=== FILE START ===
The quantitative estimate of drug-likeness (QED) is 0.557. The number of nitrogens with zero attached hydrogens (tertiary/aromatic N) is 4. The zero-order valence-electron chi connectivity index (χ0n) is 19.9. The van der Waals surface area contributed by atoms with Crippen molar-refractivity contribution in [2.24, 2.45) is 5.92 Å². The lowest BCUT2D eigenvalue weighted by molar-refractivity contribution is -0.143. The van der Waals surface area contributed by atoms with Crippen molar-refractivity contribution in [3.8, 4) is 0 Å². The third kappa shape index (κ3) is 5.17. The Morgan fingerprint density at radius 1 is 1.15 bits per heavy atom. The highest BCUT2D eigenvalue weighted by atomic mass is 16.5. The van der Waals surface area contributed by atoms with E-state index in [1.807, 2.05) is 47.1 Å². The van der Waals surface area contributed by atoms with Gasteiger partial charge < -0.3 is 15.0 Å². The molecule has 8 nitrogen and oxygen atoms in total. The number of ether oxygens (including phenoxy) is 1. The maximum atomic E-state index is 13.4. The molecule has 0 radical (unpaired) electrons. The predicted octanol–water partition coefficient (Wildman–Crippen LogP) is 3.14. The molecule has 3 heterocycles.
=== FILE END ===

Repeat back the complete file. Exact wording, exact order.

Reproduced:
The quantitative estimate of drug-likeness (QED) is 0.557. The number of nitrogens with zero attached hydrogens (tertiary/aromatic N) is 4. The zero-order valence-electron chi connectivity index (χ0n) is 19.9. The van der Waals surface area contributed by atoms with Crippen molar-refractivity contribution in [2.24, 2.45) is 5.92 Å². The lowest BCUT2D eigenvalue weighted by molar-refractivity contribution is -0.143. The van der Waals surface area contributed by atoms with Crippen molar-refractivity contribution in [3.8, 4) is 0 Å². The third kappa shape index (κ3) is 5.17. The Morgan fingerprint density at radius 1 is 1.15 bits per heavy atom. The highest BCUT2D eigenvalue weighted by atomic mass is 16.5. The van der Waals surface area contributed by atoms with E-state index in [1.807, 2.05) is 47.1 Å². The van der Waals surface area contributed by atoms with Gasteiger partial charge < -0.3 is 15.0 Å². The molecule has 8 nitrogen and oxygen atoms in total. The number of ether oxygens (including phenoxy) is 1. The maximum atomic E-state index is 13.4. The molecule has 0 radical (unpaired) electrons. The predicted octanol–water partition coefficient (Wildman–Crippen LogP) is 3.14. The molecule has 3 heterocycles.